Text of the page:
qaHost: "your_qa_host"
        },
        productionHost: "your_prod_host",
        sslCert: "your_cert"
    },

    /**
     * This API-specific request builder allows the adapter methods to be
     * merely declarative. This method is required, with the signature and functionality described below.
     *
     * This method includes only GET and POST requests. We don't expect tenant application will
     * use the XRAE service layer for data management, only data fetches.
     *
     * Here's where you build out the API route and query string or POST body, based on values
     * in the options argument. This method is called from the adapter verb, which has access to this
     * model and the Sails request object. Thus, the options argument can be pretty much whatever this
     * method requires.
     *
     * The execution begins with handling any parameter injection required in the route. Next is handling
     * the CRUD verb-specific requirements. A GET might need some query string parameters that are derived
     * from the Sails request object. A POST should need some body key-value pairs, at least. This method
     * return a request object that the adapter method uses to construct the node Superagent request.
     *
     * The adapter methods require the GET query string and POST body to have a defined format. While the node
     * Superagent can handle differently formatted objects, the adapter methods are written to handle one
     * format, in the interest of simplicity.
     *
     * The GET query string format is an object. For example:
     *  {metric_id: 4, timeframe: 'daily', word: 'to_your_mother'}
     *
     * The POST body format is identical to the query string object. It's an object containing
     * key-value pairs, where the key is not quoted, but the value, if a string, is. Of course,
     * the value could end up being an object, in which case you would follow the same convention.
     *
     *
     *
     * @param crudVerb
     * @param options
     * @returns {*}
     */


    requestBuilder: function(crudVerb, options) {
        var locCrudVerb = crudVerb.toLowerCase();
        var request = {};
        var crudOperations = {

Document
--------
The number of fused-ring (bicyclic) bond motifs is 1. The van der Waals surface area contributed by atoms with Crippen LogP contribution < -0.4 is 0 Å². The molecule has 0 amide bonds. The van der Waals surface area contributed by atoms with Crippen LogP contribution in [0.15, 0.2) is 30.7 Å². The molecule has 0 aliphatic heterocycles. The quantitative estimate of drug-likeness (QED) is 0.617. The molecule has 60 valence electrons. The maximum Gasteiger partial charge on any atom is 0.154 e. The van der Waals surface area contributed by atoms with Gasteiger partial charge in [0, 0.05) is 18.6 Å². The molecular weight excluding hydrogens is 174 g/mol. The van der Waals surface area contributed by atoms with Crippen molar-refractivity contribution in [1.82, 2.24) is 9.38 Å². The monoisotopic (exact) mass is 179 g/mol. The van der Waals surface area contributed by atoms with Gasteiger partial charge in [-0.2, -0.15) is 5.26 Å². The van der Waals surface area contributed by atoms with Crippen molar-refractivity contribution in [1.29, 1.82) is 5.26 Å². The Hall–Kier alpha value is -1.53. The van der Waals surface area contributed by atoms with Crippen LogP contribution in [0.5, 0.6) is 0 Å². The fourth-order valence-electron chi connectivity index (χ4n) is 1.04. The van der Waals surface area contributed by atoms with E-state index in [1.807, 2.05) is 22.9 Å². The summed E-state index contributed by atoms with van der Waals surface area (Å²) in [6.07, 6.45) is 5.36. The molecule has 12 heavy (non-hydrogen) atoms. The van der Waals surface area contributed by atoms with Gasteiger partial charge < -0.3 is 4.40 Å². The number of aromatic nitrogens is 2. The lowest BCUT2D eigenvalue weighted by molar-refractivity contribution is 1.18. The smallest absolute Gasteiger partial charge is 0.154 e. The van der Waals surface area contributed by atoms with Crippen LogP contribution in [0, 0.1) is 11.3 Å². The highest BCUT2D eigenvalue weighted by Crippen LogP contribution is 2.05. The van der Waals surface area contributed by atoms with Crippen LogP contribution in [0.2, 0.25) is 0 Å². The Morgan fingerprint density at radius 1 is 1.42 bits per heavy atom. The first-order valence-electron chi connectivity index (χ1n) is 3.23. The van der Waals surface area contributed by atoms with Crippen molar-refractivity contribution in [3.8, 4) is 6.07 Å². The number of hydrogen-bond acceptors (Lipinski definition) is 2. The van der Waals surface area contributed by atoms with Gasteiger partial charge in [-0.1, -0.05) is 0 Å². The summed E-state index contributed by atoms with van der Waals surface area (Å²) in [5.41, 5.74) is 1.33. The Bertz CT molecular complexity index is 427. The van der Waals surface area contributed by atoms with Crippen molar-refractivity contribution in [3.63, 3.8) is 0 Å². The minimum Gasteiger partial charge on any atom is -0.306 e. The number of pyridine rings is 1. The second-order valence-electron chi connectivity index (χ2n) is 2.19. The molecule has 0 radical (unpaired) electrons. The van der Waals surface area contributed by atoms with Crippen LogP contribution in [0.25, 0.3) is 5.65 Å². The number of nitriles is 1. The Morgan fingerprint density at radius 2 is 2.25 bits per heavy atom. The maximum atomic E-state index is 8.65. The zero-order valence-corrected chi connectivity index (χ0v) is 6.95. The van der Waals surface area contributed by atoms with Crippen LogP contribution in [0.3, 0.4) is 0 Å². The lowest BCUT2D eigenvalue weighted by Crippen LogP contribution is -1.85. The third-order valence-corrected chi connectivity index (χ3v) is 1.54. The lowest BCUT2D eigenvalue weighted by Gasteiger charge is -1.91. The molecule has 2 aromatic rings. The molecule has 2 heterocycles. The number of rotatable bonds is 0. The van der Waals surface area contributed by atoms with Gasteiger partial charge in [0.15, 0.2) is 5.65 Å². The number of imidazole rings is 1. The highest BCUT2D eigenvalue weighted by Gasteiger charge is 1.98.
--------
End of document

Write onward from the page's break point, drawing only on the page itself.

get: function() {

                var queryString = {};

                //Build query string parameters, based on the incoming options
                // Refer to the query string format in the block comment for this method.

                //Set the request.queryString to the query string you just built.
                // Since we're not doing anything here, we are returning the default value.
                if(request.endpoint.indexOf('?') === -1) {
                    request.endpoint += queryString;
                }
                return request;
            },

            post: function() {
                var body = {};

                //Build the POST body, based on the incoming options
                // Refer to the body format in the block comment for this method.

                //Set request.body to the body you just built
                request.body = body;
                return request;
            },


        };

        //Use this method to inject route parameters if needed, based on values in the options argument object
        var routeBuilder = function(cb) {
            //Since most routes aren't super duper complex, it's okay to use string manipulation
            // to handle the find - replace operation. Do that here.

            //Set request.endpoint
            //Here we return the default, since we aren't doing anything for this API call

            //Derive the api host, based on the current server environment. The model attributes
            // define this api call's host, based on whether the environment is local, development, qa or production.
            // Since we are defining the api host key in the attributes at the beginning of this model file, the
            // developer has some flexibility on how this is named.
            var procHost = process.env.HOSTNAME;
            var env = process.env.NODE_ENV;
            var apiHost;

            //TODO: figure out a better way to determine whether this is a local environment.
            if(procHost === 'xrae.local') {